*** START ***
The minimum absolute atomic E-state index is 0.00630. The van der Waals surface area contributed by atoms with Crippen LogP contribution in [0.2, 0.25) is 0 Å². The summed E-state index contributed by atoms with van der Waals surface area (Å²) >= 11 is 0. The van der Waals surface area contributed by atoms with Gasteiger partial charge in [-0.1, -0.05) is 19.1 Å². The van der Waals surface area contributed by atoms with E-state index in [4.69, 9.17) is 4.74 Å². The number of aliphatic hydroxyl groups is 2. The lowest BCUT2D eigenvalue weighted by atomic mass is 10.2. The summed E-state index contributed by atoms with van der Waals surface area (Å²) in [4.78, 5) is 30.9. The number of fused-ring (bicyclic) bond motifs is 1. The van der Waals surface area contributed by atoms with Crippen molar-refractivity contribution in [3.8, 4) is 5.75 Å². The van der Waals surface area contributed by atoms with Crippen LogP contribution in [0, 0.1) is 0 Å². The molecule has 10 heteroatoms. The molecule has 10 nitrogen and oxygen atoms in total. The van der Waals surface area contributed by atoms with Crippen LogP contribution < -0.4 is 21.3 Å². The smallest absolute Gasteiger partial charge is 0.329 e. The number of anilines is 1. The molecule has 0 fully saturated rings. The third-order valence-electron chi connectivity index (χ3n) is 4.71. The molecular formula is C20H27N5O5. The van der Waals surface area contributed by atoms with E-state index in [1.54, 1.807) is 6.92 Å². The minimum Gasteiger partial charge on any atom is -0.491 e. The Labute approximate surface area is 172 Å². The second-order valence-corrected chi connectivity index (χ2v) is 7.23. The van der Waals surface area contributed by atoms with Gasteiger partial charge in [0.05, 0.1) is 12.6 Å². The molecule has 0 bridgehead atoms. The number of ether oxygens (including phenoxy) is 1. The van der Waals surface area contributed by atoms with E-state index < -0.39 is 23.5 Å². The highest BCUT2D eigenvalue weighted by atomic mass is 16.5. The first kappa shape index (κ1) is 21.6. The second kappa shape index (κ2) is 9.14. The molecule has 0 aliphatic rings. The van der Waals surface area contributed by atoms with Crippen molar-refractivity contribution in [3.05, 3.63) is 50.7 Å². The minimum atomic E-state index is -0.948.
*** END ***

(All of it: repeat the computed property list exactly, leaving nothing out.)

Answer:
The minimum absolute atomic E-state index is 0.00630. The van der Waals surface area contributed by atoms with Crippen LogP contribution in [0.2, 0.25) is 0 Å². The summed E-state index contributed by atoms with van der Waals surface area (Å²) >= 11 is 0. The van der Waals surface area contributed by atoms with Gasteiger partial charge in [-0.1, -0.05) is 19.1 Å². The van der Waals surface area contributed by atoms with E-state index in [4.69, 9.17) is 4.74 Å². The number of aliphatic hydroxyl groups is 2. The lowest BCUT2D eigenvalue weighted by atomic mass is 10.2. The summed E-state index contributed by atoms with van der Waals surface area (Å²) in [4.78, 5) is 30.9. The number of fused-ring (bicyclic) bond motifs is 1. The van der Waals surface area contributed by atoms with Crippen molar-refractivity contribution in [3.8, 4) is 5.75 Å². The van der Waals surface area contributed by atoms with Crippen LogP contribution in [0, 0.1) is 0 Å². The molecule has 10 heteroatoms. The molecule has 10 nitrogen and oxygen atoms in total. The van der Waals surface area contributed by atoms with Crippen LogP contribution < -0.4 is 21.3 Å². The smallest absolute Gasteiger partial charge is 0.329 e. The number of anilines is 1. The molecule has 0 fully saturated rings. The third-order valence-electron chi connectivity index (χ3n) is 4.71. The molecular formula is C20H27N5O5. The van der Waals surface area contributed by atoms with E-state index in [1.54, 1.807) is 6.92 Å². The minimum Gasteiger partial charge on any atom is -0.491 e. The Labute approximate surface area is 172 Å². The second-order valence-corrected chi connectivity index (χ2v) is 7.23. The van der Waals surface area contributed by atoms with Gasteiger partial charge in [0.05, 0.1) is 12.6 Å². The molecule has 0 bridgehead atoms. The number of ether oxygens (including phenoxy) is 1. The van der Waals surface area contributed by atoms with E-state index < -0.39 is 23.5 Å². The highest BCUT2D eigenvalue weighted by atomic mass is 16.5. The first kappa shape index (κ1) is 21.6. The second kappa shape index (κ2) is 9.14. The molecule has 0 aliphatic rings. The van der Waals surface area contributed by atoms with Crippen molar-refractivity contribution in [3.05, 3.63) is 50.7 Å². The minimum atomic E-state index is -0.948.